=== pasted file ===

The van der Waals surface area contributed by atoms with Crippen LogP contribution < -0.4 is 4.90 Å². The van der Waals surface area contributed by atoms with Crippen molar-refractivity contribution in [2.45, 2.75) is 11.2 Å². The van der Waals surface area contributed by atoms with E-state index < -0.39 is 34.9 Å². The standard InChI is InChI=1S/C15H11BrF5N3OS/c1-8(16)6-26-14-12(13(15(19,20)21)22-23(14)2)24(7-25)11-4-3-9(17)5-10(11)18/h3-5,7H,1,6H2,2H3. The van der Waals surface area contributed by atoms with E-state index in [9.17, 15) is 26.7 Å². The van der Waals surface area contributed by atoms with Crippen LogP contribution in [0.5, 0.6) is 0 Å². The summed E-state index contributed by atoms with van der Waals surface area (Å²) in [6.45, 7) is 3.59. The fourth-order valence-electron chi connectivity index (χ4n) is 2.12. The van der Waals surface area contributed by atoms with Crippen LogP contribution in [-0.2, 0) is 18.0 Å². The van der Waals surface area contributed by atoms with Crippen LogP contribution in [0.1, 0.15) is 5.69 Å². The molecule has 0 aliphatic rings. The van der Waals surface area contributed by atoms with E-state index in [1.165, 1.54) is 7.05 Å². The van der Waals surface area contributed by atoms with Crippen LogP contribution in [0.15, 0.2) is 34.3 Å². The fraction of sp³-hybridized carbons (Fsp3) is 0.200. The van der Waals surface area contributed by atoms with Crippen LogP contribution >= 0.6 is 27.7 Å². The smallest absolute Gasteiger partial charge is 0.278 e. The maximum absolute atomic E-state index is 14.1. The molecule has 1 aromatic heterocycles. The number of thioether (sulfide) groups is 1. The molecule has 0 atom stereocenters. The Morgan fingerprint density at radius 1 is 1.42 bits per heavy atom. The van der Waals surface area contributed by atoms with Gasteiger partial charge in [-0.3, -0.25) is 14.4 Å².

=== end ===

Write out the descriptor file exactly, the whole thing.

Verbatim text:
The van der Waals surface area contributed by atoms with Crippen LogP contribution < -0.4 is 4.90 Å². The van der Waals surface area contributed by atoms with Crippen molar-refractivity contribution in [2.45, 2.75) is 11.2 Å². The van der Waals surface area contributed by atoms with E-state index < -0.39 is 34.9 Å². The standard InChI is InChI=1S/C15H11BrF5N3OS/c1-8(16)6-26-14-12(13(15(19,20)21)22-23(14)2)24(7-25)11-4-3-9(17)5-10(11)18/h3-5,7H,1,6H2,2H3. The van der Waals surface area contributed by atoms with E-state index in [9.17, 15) is 26.7 Å². The van der Waals surface area contributed by atoms with Crippen LogP contribution in [0.5, 0.6) is 0 Å². The summed E-state index contributed by atoms with van der Waals surface area (Å²) in [6.45, 7) is 3.59. The fourth-order valence-electron chi connectivity index (χ4n) is 2.12. The van der Waals surface area contributed by atoms with Crippen LogP contribution in [-0.2, 0) is 18.0 Å². The van der Waals surface area contributed by atoms with Crippen LogP contribution in [0.1, 0.15) is 5.69 Å². The molecule has 0 aliphatic rings. The van der Waals surface area contributed by atoms with E-state index in [1.165, 1.54) is 7.05 Å². The van der Waals surface area contributed by atoms with Crippen LogP contribution in [0.15, 0.2) is 34.3 Å². The fraction of sp³-hybridized carbons (Fsp3) is 0.200. The van der Waals surface area contributed by atoms with Crippen LogP contribution >= 0.6 is 27.7 Å². The smallest absolute Gasteiger partial charge is 0.278 e. The maximum absolute atomic E-state index is 14.1. The molecule has 1 aromatic heterocycles. The number of thioether (sulfide) groups is 1. The molecule has 0 atom stereocenters. The Morgan fingerprint density at radius 1 is 1.42 bits per heavy atom. The van der Waals surface area contributed by atoms with Gasteiger partial charge in [-0.3, -0.25) is 14.4 Å².